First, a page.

Stay up to date with Pearlita Foods latest news and announcements.
11.17.2022: Pearlita Holds First West Coast Tasting of Plant-Based Oysters in Berkeley, CA
Berkeley, CA - November 08, 2022. Alt-seafood startup Pearlita announces the company recently held its first tasting of plant-based oysters. Taking place on Nov. 8 in the Bay Area, the tasting was part of a fundraising effort for Pearlita, which plans to launch its first alternative oyster into restaurants and retail in 2023.
Americans love their oysters, but satisfying the coastal cities comes at a high price for the oceans’ delicate ecosystems. Currently, Americans eat approximately 2 billion oysters every year, and although plant-based diets continue to increase in popularity, danger to the depleted oyster reefs is urgent.
Cell-cultured seafood startup Pearlita has developed the first plant-based oyster prototype to save the oceans from overfishing.
The first images of the Pearlita Foods alternative oyster prototype has been released. The team is currently working on scaling up production to bring their alternative oysters to tastings.
A Danish-born entrepreneur is developing what she claims are the world’s first cell-based oysters to allow more people to experience the delicacy’s unique taste and health benefits.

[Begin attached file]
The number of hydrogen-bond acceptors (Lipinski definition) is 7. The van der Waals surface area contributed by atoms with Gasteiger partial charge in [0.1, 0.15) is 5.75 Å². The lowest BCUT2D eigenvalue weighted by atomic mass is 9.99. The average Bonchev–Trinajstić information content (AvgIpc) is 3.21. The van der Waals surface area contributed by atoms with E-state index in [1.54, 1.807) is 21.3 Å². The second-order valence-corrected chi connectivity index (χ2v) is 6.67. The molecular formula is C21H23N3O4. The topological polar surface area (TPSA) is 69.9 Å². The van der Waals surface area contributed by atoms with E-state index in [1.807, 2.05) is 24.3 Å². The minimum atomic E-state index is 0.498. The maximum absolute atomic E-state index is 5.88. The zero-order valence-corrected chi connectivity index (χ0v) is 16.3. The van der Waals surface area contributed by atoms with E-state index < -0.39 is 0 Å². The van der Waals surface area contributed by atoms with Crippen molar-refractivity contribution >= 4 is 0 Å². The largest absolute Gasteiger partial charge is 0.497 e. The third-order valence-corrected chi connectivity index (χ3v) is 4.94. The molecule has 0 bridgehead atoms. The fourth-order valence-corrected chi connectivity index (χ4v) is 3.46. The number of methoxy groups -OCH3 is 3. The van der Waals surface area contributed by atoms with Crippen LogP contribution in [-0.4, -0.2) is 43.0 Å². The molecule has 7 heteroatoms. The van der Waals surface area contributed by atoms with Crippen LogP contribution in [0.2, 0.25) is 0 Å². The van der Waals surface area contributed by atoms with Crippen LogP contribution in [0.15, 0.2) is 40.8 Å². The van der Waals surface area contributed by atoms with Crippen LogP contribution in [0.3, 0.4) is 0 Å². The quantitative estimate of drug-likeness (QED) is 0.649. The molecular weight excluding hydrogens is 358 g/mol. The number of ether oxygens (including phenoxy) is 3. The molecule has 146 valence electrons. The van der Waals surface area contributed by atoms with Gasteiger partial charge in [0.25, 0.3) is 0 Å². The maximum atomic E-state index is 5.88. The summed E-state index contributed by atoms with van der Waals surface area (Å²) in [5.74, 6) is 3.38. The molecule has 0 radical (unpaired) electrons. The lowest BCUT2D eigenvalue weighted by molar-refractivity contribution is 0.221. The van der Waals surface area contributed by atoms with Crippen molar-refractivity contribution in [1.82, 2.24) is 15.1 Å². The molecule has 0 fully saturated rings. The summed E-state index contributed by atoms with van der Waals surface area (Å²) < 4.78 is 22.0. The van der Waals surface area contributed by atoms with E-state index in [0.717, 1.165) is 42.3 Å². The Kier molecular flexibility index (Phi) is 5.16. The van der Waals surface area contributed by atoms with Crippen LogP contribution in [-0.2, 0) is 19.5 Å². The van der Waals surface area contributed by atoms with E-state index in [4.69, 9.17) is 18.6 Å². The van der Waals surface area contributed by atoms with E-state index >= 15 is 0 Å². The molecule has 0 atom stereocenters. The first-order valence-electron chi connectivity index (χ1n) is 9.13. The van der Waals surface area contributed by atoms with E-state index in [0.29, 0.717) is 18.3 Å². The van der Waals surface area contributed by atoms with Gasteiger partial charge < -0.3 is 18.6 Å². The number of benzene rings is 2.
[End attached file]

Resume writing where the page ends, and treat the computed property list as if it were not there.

04.11.2022: CULT Food Science Invests in Cell-Based Oyster Company Pearlita Foods
CULT Food Science is an innovative investment platform with an exclusive focus on cellular agriculture that is advancing the development of novel technologies to provide a sustainable, environmental, and ethical solution to the global factory farming and aquaculture crises, is pleased to announce that it has made an investment in Pearlita Foods.
01.18.2022: The Future of Seafood starts in North Carolina - Pearlita Foods is bringing Oysters from bioreactor to table
The co-founders, Nikita Michelsen, CEO, and marine biologist Joey Peters, PhD. cand., Head of Science, are headed to Raleigh to build the future of seafood at Pearlita Foods, starting with Oysters.
01.18.2022: North Carolina’s Pearlita Foods Wants to Create Cell-Cultured Oysters
While much of the world’s sea life is under duress to climate change and acidification, oysters have it particularly bad because of where they live. Because oysters live in coastal reefs, bays, and estuaries, acidification and other problems related to global warming are extremely difficult to solve for due to a highly varied and complicated environment.